October 31 is Reformation Day, when Protestants keep the memory of their founder, Martin Luther, who started a brushfire on this day in 1517. Luther, a theology professor in Wittenberg, Germany, wanted to start a theological discussion among pilgrims who would come to Wittenberg for the Feast of All Saints. Luther meant to start a discussion. He ignited instead a conflagration that continues to burn. We have decided not to revisit the arguments, Luther’s or Rome’s. But we would like to take this opportunity to thank our Protestant brothers and sisters for the gift of a body of hymnody, because this hymnody enriches us all.
Luther meant to start a discussion. He ignited instead a conflagration that continues to burn.
From J.S Bach composing the St. Matthews Passion to Sam Cooke singing, “You Shall Wear a Crown,” we are grateful. For the common meter (easy to sing) and the uncommon lyrics (impossible to forget) of “Amazing Grace” we say, “Thank you.”
“Abide With Me,” written by Henry Francis Lyte in 1847, is a hymn every Christian should know. This one is a good choice for night prayer. Though you probably won’t find the complete text in most hymnals, there are eight verses. The inspiration for the hymn itself comes from Luke 24:29, with I Corinthians 15:55 as the particular inspiration for verse seven. Here’s the full text:
Abide with me; fast falls the eventide;
The darkness deepens; Lord with me abide.
When other helpers fail and comforts flee,
Help of the helpless, O abide with me.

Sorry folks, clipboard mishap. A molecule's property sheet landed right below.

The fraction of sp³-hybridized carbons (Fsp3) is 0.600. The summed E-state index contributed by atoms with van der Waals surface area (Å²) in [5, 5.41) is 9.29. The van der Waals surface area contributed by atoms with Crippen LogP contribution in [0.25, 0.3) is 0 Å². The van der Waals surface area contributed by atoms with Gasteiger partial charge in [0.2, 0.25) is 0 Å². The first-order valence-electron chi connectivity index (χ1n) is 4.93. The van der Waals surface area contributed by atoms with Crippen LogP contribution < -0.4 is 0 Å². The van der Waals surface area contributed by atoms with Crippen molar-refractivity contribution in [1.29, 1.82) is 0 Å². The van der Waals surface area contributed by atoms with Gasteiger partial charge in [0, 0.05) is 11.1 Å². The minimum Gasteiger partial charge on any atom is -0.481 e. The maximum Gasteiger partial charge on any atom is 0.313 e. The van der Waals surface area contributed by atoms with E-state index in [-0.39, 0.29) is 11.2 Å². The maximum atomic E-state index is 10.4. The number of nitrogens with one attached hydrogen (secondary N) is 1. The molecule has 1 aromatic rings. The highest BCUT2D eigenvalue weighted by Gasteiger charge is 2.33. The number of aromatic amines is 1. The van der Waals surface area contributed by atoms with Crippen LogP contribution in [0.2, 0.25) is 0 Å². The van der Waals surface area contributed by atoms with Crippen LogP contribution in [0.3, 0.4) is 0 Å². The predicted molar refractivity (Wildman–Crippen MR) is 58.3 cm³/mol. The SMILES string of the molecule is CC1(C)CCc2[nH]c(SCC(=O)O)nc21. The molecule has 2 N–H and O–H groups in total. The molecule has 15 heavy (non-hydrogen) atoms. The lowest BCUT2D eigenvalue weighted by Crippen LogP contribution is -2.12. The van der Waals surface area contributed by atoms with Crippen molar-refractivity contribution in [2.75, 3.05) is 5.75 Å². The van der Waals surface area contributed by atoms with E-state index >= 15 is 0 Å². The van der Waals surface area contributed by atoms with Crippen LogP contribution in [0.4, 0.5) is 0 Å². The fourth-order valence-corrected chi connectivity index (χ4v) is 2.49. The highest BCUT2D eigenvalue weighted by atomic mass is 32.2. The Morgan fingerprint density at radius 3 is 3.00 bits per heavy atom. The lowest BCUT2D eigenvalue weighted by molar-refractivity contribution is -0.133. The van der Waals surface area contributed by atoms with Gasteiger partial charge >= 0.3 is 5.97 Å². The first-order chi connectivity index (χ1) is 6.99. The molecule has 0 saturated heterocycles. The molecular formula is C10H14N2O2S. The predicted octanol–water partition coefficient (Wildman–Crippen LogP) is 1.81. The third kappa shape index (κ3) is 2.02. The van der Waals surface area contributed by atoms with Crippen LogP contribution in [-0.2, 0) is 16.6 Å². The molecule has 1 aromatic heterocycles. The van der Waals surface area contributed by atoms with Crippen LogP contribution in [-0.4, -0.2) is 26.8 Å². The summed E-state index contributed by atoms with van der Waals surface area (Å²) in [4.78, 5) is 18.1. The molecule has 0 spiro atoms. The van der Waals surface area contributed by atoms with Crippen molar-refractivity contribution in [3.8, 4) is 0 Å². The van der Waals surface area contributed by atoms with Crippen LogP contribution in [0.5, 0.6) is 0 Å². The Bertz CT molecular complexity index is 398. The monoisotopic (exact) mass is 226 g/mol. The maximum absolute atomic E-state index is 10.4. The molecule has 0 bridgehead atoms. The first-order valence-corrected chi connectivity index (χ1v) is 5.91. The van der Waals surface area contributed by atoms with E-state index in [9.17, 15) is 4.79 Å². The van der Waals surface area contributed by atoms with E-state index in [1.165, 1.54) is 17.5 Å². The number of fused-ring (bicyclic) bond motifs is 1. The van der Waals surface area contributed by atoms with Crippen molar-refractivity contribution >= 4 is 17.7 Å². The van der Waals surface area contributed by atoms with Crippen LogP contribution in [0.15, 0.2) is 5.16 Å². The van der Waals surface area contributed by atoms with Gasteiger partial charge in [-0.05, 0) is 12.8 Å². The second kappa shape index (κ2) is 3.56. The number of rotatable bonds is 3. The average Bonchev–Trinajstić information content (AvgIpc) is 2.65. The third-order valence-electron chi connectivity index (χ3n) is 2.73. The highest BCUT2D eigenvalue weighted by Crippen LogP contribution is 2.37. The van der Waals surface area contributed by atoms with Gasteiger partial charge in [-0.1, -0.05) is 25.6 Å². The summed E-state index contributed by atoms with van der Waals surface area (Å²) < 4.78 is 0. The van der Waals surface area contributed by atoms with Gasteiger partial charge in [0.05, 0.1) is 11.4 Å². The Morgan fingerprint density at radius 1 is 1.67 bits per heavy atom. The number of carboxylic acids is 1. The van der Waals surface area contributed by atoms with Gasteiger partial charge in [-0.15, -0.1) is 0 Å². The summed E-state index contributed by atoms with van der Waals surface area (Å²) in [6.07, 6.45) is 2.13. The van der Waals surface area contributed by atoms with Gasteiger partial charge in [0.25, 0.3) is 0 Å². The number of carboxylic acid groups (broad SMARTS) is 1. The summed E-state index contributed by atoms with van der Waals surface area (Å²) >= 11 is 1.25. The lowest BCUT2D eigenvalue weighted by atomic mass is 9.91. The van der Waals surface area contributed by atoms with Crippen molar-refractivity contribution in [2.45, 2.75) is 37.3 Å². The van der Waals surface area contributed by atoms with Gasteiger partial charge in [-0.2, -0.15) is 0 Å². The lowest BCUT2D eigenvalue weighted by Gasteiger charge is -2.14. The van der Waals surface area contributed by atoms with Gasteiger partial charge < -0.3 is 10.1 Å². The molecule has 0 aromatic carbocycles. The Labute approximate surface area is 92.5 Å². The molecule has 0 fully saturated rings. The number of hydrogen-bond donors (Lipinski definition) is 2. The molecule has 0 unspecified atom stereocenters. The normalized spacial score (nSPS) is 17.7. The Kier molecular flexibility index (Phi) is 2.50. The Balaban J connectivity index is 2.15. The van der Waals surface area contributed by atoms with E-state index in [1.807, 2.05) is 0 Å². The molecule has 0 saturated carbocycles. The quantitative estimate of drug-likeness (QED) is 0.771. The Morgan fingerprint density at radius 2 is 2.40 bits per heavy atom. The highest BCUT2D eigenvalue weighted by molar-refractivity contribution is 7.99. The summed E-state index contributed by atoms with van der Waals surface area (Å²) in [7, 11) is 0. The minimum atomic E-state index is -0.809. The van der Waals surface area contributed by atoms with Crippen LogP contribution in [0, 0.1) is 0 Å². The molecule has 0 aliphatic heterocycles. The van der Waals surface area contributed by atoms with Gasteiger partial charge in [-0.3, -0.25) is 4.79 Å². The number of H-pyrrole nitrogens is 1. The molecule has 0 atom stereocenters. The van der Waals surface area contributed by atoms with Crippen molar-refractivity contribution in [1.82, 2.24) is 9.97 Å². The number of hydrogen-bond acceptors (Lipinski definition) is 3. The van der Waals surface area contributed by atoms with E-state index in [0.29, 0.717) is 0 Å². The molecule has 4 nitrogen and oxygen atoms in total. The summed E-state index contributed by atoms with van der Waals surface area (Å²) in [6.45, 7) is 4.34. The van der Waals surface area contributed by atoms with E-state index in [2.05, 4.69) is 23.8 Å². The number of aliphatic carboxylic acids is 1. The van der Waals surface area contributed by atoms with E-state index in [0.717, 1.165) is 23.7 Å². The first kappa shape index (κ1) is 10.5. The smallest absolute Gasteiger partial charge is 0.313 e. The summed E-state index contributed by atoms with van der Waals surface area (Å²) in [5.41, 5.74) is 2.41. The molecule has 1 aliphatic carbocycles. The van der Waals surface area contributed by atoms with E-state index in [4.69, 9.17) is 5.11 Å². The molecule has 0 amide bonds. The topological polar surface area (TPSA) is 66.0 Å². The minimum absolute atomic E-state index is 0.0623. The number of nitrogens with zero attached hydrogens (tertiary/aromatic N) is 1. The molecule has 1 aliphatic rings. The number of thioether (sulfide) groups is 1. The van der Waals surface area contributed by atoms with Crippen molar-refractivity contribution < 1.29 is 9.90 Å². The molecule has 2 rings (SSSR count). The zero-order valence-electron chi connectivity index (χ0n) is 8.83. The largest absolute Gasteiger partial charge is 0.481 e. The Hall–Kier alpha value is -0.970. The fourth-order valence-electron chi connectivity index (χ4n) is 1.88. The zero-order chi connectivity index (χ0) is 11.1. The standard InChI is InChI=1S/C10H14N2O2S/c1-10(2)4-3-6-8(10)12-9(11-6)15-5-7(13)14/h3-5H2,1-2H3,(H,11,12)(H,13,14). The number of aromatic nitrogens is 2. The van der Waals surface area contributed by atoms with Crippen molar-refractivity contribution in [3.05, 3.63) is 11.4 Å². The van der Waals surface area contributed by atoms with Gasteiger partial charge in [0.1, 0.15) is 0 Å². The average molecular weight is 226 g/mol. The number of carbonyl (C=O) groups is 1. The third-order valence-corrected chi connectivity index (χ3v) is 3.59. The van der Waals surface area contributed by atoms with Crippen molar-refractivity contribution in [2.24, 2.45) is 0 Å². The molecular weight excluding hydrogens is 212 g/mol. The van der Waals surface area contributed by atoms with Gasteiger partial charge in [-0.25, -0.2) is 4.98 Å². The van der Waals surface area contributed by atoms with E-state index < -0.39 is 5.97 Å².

Swift to its close ebbs out life’s little day;
Earth’s joys grow dim; its glories pass away;
Change and decay in all around I see;
O Thou who changest not, abide with me.
Not a brief glance I beg, a passing word;
But as Thou dwell’st with Thy disciples, Lord,
Familiar, condescending, patient, free.
Come not to sojourn, but abide with me.
Come not in terrors, as the King of kings,
But kind and good, with healing in Thy wings,
Tears for all woes, a heart for every plea—
Come, Friend of sinners, and abide with me.
Thou on my head in early youth didst smile;
And, though rebellious and perverse meanwhile,
Thou hast not left me, oft as I left Thee,
On to the close, O Lord, abide with me.
I need Thy presence every passing hour.
What but Thy grace can foil the tempter’s power?
Who, like Thyself, my guide and stay can be?
Through cloud and sunshine, Lord, abide with me.
I fear no foe, with Thee at hand to bless;
Ills have no weight, and tears no bitterness.
Where is death’s sting? Where, grave, thy victory?
I triumph still, if Thou abide with me.
Hold Thou Thy cross before my closing eyes;
Shine through the gloom and point me to the skies.
Heaven’s morning breaks, and earth’s vain shadows flee;
In life, in death, O Lord, abide with me.
Listen below and thank a Protestant today: